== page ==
Of course, we hope that London will never again see the worst, but it will be quite a while before it again sees anything quite like the best. In this case, a Londoner called Mohamed, passing the Olympic Flame, picking up the pace, sending thousands in the stadium and millions in their living rooms into unmitigated delirium, us watching him, the world watching us, a person, a city and a country in a simultaneous crescendo of joy and magnificence and perfection. Eleven billion quid? Bargain.

@bradwiggins Well what a day, blind drunk at the minute and overwhelmed with all the messages. Thank you everyone it's been emotional X

Bradley Wiggins, gold medal-winning Olympic cyclist

@usainbolt Thanks to all my real fans and people who believe in me. I am now a living legend that's for sure

Usain Bolt, fastest man on Earth

@BarackObama Congrats to Michael Phelps for breaking the all-time Olympic medal record. You've made your country proud

Barack Obama, US President

@cherylcole [to Tom Daley] I think you are amazing! Will you teach me how to swan dive?

Cheryl Cole, singer

@rustyrockets I'm going to wait for Tom Daley in the little pool he goes in after he dives and cuddle him too hard

Russell Brand, comedian

@SamuelLJackson Told y'all, ladies weightlifting drama! Lil babes picking up heavy shit

Samuel L Jackson, actor

@AidanBurleyMP Thank God the athletes have arrived! Now we can move on from leftie multi-cultural crap. Bring back red arrows, Shakespeare and the Stones!

Aidan Burley, Conservative MP

@Queen_UK Knackered

Anonymous

@GaryLineker YES JESS YES!!

Gary Lineker, TV presenter

@wilpex We're at #omegahouse in Soho, London: Beautiful women welcome… X

Peter Wilson, gold medal-winning shooter

Have you tried new the Independent Digital Edition apps?
Caption competition
Caption competition
Latest stories from i100
Have you tried new the Independent Digital Edition apps?
Daily Quiz
Independent Dating
and  

By clicking 'Search' you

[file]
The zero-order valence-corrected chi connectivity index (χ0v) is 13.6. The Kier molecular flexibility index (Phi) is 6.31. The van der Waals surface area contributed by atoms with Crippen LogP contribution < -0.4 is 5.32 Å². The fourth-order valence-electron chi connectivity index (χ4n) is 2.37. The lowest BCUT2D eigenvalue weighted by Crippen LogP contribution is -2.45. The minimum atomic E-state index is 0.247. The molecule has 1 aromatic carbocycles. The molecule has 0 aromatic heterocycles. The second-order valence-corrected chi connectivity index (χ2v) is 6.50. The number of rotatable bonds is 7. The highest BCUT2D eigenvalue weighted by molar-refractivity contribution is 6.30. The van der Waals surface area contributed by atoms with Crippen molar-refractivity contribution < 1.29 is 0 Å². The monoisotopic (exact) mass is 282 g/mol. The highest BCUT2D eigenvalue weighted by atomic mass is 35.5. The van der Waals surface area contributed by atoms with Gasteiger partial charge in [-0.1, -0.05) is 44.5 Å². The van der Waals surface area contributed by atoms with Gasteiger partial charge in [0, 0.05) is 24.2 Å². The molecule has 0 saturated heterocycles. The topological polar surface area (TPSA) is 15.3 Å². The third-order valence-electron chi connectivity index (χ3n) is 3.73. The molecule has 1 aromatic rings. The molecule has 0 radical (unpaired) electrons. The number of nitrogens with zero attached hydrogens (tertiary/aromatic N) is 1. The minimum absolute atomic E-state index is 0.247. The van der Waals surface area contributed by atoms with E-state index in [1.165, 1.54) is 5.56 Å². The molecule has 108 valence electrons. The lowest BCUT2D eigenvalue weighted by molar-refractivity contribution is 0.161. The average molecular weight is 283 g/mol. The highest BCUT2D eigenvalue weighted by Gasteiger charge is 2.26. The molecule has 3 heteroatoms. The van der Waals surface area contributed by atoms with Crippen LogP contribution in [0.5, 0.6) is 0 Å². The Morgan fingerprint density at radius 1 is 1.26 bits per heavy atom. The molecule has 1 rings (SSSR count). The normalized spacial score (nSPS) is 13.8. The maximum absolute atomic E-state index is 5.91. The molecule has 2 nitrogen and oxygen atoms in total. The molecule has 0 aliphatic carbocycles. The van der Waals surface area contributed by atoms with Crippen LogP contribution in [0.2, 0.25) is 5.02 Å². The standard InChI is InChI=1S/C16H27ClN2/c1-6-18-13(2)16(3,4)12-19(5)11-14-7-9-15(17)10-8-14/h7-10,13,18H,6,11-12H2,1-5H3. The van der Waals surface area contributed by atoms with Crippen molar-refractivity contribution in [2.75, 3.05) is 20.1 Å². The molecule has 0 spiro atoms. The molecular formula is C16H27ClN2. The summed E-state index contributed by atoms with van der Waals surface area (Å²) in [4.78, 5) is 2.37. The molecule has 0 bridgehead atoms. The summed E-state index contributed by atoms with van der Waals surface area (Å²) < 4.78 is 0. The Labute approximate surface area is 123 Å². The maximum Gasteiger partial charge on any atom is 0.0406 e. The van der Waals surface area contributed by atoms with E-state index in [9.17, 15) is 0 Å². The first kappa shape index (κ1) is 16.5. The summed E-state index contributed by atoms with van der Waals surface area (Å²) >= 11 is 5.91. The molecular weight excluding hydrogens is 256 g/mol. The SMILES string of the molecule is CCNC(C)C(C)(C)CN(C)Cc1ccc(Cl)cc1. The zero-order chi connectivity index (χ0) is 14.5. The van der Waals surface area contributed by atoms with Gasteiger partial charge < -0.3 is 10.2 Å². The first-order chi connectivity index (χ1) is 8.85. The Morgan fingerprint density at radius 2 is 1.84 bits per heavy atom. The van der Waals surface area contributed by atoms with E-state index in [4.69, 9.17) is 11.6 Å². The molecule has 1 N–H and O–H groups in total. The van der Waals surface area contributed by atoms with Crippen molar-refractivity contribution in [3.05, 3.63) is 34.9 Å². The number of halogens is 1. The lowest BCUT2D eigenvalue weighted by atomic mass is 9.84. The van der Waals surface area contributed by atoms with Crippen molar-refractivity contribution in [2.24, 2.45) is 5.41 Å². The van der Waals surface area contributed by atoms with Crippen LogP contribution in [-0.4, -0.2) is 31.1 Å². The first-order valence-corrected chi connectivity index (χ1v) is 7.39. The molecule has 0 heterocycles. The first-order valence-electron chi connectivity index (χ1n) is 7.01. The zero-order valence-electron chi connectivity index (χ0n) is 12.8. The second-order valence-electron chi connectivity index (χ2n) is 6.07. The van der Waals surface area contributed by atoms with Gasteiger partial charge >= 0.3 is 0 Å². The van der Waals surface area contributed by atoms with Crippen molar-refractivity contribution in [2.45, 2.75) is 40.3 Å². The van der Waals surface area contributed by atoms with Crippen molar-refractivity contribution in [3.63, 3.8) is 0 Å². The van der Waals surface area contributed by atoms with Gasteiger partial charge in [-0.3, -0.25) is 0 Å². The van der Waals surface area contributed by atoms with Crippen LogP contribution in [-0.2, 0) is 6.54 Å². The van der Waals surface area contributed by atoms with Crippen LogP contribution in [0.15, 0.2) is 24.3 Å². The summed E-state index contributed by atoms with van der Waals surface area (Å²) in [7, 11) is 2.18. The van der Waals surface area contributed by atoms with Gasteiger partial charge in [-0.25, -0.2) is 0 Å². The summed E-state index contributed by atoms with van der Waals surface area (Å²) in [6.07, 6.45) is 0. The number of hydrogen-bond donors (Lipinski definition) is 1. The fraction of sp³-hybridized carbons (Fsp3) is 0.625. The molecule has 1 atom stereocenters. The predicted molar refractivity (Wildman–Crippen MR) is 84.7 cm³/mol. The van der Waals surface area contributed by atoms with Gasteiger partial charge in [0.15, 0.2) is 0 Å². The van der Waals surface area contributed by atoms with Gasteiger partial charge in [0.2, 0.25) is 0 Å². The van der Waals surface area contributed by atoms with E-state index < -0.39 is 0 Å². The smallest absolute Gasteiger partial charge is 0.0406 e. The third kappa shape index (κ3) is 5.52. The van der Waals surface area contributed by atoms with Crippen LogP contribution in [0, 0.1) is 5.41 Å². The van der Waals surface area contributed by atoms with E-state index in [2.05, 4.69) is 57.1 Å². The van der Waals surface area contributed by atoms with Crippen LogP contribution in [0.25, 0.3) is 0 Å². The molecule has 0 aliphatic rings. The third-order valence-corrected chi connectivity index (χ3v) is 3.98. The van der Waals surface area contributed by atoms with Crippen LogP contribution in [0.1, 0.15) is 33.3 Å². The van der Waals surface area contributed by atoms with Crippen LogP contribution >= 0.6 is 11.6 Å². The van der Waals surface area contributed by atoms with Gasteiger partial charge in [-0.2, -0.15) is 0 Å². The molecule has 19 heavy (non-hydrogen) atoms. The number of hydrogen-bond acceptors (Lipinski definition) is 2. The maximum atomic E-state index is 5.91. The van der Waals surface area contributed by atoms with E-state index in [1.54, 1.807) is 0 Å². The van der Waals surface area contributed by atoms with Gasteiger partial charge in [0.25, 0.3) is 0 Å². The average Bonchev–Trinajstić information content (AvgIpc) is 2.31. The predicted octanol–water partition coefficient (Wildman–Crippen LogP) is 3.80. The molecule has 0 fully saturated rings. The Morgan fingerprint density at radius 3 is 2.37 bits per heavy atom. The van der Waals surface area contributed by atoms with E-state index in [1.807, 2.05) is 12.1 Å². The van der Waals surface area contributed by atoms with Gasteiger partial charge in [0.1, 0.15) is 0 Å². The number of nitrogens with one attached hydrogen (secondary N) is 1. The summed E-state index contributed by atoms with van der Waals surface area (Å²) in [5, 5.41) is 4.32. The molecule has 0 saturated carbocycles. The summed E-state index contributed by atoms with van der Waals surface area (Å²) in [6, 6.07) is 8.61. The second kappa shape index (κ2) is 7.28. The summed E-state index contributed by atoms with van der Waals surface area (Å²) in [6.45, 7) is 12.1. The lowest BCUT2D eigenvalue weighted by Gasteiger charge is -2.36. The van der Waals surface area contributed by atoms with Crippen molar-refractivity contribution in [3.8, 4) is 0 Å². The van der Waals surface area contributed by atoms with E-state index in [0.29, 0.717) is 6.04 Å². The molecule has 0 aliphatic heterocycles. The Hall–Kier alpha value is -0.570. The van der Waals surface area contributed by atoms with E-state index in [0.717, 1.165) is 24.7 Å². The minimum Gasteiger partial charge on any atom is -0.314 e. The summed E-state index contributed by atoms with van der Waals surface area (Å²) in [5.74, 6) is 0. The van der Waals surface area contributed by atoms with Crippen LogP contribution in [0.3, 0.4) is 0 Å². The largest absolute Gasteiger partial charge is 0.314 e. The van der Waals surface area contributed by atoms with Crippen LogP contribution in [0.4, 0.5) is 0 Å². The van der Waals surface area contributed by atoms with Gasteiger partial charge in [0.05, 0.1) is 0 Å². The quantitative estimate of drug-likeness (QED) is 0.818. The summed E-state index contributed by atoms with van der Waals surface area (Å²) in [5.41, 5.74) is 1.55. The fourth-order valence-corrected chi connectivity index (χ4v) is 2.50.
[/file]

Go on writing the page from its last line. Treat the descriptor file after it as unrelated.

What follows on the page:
are agreeing to our
Terms of Use.

Day In a Page

Sepp Blatter resignation: The beginning of Fifa's long road to reform?

Does Blatter's departure mean Fifa will automatically clean up its act?

Don't bet on it, says Tom Peck
Charles Kennedy: The baby of the House who grew into a Lib Dem giant

The baby of the House who grew into a Lib Dem giant

Charles Kennedy was consistently a man of the centre-left, dedicated to social justice, but was also a champion of liberty and an opponent of the nanny-state, says Baroness Williams
Syria civil war: The harrowing testament of a five-year-old victim of this endless conflict

The harrowing testament of a five-year-old victim of Syria's endless civil war

Sahar Qanbar lost her mother and brother as civilians and government soldiers fought side by side after being surrounded by brutal Islamist fighters. Robert Fisk visited her
The future of songwriting: How streaming is changing everything we know about making music

The future of songwriting

How streaming is changing everything we know about making music
William Shemin and Henry Johnson: Jewish and black soldiers receive World War I Medal of Honor amid claims of discrimination

Recognition at long last

Jewish and black soldiers who fought in WWI finally receive medals after claims of discrimination
Beating obesity: The new pacemaker which helps over-eaters

Beating obesity

The new pacemaker which helps over-eaters
9 best women's festival waterproofs

Ready for rain: 9 best women's festival waterproofs

These are the macs to keep your denim dry and your hair frizz-free(ish)
Cycling World Hour Record: Nervous Sir Bradley Wiggins ready for pain as he prepares to go distance

Wiggins worried

Nervous Sir Bradley ready for pain as he prepares to attempt cycling's World Hour Record
Liverpool close in on Milner signing

Liverpool close in on Milner signing

Reds baulk at Christian Benteke £32.5m release clause
On your feet! Spending at least two hours a day standing reduces the risk of heart attacks, cancer and diabetes, according to new research

On your feet!

Spending half the day standing 'reduces risk of heart attacks and cancer'
With scores of surgeries closing, what hope is there for the David Cameron's promise of 5,000 more GPs and a 24/7 NHS?

The big NHS question

Why are there so few new GPs when so many want to study medicine?
Big knickers are back: Thongs ain't what they used to be

Thongs ain't what they used to be

Big knickers are back
Thurston Moore interview

Thurston Moore interview

On living in London, Sonic Youth and musical memoirs
In full bloom

In full bloom

Floral print womenswear
From leading man to Elephant Man, Bradley Cooper is terrific

From leading man to Elephant Man

Bradley Cooper is terrific